> Despite everybody's best efforts, none of today's PC operating systems
> actually work properly on a brand new PC. In say, Fedora this can be
> painfully obvious as your brand new HP laptop runs X with VESA graphics or
> refuses to acknowledge the existence of its built-in touchpad. Sure
> there'll be an update that fixes it, but that's later, and you've got the
> new laptop now.
It's fine to offer a restore CD with the driver pre-loaded. However, Microsoft should also offer the ability to download a clean version of Windows from its website, if you input the correct product key.
Microsoft has spent a lot of effort tying product keys to specific configurations and models of computer. They created Windows Genuine Advantage and barred pirated copies of the OS from downloading most updates. Offering a copy of the original Windows CD would really not be challenging for them.
> You mention trademark law as a solution to the dual boot problem. This is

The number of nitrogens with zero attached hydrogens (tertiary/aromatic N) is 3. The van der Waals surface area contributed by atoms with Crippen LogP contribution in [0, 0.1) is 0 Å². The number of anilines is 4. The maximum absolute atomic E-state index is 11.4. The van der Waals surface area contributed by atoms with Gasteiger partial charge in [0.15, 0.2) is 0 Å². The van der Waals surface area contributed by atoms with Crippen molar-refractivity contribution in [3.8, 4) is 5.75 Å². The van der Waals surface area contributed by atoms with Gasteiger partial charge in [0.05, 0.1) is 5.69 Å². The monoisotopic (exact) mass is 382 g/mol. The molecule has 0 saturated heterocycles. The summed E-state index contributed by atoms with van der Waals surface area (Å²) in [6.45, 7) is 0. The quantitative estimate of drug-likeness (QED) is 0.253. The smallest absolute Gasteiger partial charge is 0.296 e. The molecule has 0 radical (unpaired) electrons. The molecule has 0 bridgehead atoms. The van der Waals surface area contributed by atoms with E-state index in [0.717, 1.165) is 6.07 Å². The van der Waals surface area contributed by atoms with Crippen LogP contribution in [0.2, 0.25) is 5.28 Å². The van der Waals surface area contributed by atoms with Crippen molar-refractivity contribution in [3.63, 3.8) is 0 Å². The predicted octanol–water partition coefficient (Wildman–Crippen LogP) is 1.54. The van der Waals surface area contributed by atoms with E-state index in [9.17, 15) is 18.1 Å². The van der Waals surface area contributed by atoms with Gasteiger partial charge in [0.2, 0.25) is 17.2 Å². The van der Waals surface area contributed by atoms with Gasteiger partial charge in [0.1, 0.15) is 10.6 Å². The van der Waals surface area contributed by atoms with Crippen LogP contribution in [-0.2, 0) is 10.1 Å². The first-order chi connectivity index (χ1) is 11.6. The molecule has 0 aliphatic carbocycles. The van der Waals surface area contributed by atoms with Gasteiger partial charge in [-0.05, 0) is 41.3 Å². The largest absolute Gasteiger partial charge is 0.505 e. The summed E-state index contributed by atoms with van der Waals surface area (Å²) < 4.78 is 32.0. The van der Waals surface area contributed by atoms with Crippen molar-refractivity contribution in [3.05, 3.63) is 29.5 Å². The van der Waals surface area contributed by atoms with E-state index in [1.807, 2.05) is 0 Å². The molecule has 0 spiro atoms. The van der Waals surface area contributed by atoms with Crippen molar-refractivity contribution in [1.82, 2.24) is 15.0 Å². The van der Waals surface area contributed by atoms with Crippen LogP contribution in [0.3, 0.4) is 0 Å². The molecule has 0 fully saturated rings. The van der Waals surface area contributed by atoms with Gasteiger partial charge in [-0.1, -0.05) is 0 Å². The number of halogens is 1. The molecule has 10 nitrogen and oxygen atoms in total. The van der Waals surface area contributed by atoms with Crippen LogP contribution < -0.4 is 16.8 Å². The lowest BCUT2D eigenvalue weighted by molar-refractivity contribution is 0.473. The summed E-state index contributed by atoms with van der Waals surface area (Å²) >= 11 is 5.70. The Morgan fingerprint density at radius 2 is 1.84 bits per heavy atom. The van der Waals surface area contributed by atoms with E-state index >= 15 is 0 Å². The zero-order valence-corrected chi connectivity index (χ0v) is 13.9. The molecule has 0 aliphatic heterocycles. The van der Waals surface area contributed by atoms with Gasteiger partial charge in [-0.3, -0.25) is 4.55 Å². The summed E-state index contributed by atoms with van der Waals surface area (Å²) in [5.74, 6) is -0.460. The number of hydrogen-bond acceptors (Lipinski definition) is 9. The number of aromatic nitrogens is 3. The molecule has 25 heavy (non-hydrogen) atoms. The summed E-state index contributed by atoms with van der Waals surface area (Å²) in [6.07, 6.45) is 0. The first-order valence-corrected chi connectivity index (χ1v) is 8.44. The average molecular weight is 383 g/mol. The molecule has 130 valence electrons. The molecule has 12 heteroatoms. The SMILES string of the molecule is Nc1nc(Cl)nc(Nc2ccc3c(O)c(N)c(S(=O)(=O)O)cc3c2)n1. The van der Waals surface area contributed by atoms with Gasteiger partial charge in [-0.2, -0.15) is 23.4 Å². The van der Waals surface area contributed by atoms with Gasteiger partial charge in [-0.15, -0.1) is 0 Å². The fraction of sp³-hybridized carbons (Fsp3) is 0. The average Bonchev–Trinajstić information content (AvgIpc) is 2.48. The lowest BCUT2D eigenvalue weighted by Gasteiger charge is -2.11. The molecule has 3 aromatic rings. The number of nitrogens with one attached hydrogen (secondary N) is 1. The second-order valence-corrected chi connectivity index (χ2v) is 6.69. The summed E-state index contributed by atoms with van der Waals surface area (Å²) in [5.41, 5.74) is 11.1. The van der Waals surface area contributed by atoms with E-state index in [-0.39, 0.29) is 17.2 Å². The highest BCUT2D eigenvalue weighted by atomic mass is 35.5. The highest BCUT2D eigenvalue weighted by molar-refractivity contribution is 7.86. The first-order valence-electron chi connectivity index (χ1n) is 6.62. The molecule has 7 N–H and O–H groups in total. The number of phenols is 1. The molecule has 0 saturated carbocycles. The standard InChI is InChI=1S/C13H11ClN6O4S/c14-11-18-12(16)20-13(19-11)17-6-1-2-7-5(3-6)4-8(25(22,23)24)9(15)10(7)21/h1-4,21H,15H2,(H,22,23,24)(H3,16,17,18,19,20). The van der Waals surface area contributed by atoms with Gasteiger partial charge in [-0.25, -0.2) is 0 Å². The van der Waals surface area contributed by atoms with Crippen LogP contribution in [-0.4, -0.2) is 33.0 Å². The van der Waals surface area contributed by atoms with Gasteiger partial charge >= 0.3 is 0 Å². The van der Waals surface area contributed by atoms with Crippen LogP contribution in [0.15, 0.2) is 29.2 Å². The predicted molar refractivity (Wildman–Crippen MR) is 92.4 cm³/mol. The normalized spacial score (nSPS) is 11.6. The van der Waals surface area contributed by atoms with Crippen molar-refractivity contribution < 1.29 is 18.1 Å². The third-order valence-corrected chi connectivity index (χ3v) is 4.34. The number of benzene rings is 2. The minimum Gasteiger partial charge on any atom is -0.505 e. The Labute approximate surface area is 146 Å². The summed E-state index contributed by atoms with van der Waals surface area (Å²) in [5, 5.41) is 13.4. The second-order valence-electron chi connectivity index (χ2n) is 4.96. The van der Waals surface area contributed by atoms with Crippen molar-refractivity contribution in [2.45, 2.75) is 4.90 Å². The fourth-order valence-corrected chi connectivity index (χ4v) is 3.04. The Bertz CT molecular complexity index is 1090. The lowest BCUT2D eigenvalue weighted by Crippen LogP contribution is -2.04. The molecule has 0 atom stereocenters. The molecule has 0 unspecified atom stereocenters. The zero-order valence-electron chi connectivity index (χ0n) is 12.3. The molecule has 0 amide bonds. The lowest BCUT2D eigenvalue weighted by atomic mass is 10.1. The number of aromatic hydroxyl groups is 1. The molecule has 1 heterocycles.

> charmingly naive - to sophisticates like us it's obvious if you're running
> OS/2 or Mac OS X, but to the average user it's all a muddle. My sister
> continues to be caught out by the need to buy different software for her
> "new computer" (a MacBook). Trademarks don't help because they're not
> aware of the trademarks, it's just more technical mumbo-jumbo.
It's not "charmingly naive" to believe that users know the difference between a can that says "Coke" and one that says "Pepsi". It's also not naive to believe that users can't tell the difference between a big Apple logo plastered on the startup screen, and on the desktop afterwards, and the same situation with a Windows logo.
Frankly, I find your comments to be elitist. Just because a person is not a computer professional, doesn't make him stupid. There is a difference between being stupid and choosing not to invest time and energy in something.